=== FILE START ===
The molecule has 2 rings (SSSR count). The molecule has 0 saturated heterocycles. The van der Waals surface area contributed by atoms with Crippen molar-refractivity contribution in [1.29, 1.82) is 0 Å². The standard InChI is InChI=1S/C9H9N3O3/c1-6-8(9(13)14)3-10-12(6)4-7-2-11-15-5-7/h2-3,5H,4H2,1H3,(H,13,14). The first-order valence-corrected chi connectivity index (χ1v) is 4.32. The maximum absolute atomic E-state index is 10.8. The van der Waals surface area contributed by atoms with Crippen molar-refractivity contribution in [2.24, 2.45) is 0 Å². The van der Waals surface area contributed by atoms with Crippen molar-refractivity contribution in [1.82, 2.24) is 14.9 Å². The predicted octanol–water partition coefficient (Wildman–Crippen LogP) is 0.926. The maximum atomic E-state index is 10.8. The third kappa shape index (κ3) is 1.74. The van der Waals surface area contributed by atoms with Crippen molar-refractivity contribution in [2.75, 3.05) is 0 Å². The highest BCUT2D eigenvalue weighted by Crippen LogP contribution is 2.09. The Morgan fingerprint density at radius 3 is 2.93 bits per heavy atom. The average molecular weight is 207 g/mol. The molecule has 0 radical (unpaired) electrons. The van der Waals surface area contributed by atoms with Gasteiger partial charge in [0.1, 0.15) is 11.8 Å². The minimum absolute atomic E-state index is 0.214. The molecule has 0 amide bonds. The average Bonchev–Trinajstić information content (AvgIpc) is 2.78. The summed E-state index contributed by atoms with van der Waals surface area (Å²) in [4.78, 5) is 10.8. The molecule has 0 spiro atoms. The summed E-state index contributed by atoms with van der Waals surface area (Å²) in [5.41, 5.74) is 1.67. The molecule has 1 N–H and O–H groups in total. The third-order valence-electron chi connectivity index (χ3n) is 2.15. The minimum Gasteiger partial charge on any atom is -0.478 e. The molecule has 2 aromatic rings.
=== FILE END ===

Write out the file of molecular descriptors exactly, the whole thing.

The molecule has 2 rings (SSSR count). The molecule has 0 saturated heterocycles. The van der Waals surface area contributed by atoms with Crippen molar-refractivity contribution in [1.29, 1.82) is 0 Å². The standard InChI is InChI=1S/C9H9N3O3/c1-6-8(9(13)14)3-10-12(6)4-7-2-11-15-5-7/h2-3,5H,4H2,1H3,(H,13,14). The first-order valence-corrected chi connectivity index (χ1v) is 4.32. The maximum absolute atomic E-state index is 10.8. The van der Waals surface area contributed by atoms with Crippen molar-refractivity contribution in [2.24, 2.45) is 0 Å². The van der Waals surface area contributed by atoms with Crippen molar-refractivity contribution in [1.82, 2.24) is 14.9 Å². The predicted octanol–water partition coefficient (Wildman–Crippen LogP) is 0.926. The maximum atomic E-state index is 10.8. The third kappa shape index (κ3) is 1.74. The van der Waals surface area contributed by atoms with Crippen molar-refractivity contribution in [2.75, 3.05) is 0 Å². The highest BCUT2D eigenvalue weighted by Crippen LogP contribution is 2.09. The Morgan fingerprint density at radius 3 is 2.93 bits per heavy atom. The average molecular weight is 207 g/mol. The molecule has 0 radical (unpaired) electrons. The van der Waals surface area contributed by atoms with Gasteiger partial charge in [0.1, 0.15) is 11.8 Å². The minimum absolute atomic E-state index is 0.214. The molecule has 0 amide bonds. The average Bonchev–Trinajstić information content (AvgIpc) is 2.78. The summed E-state index contributed by atoms with van der Waals surface area (Å²) in [4.78, 5) is 10.8. The molecule has 0 spiro atoms. The summed E-state index contributed by atoms with van der Waals surface area (Å²) in [5.41, 5.74) is 1.67. The molecule has 1 N–H and O–H groups in total. The third-order valence-electron chi connectivity index (χ3n) is 2.15. The minimum Gasteiger partial charge on any atom is -0.478 e. The molecule has 2 aromatic rings.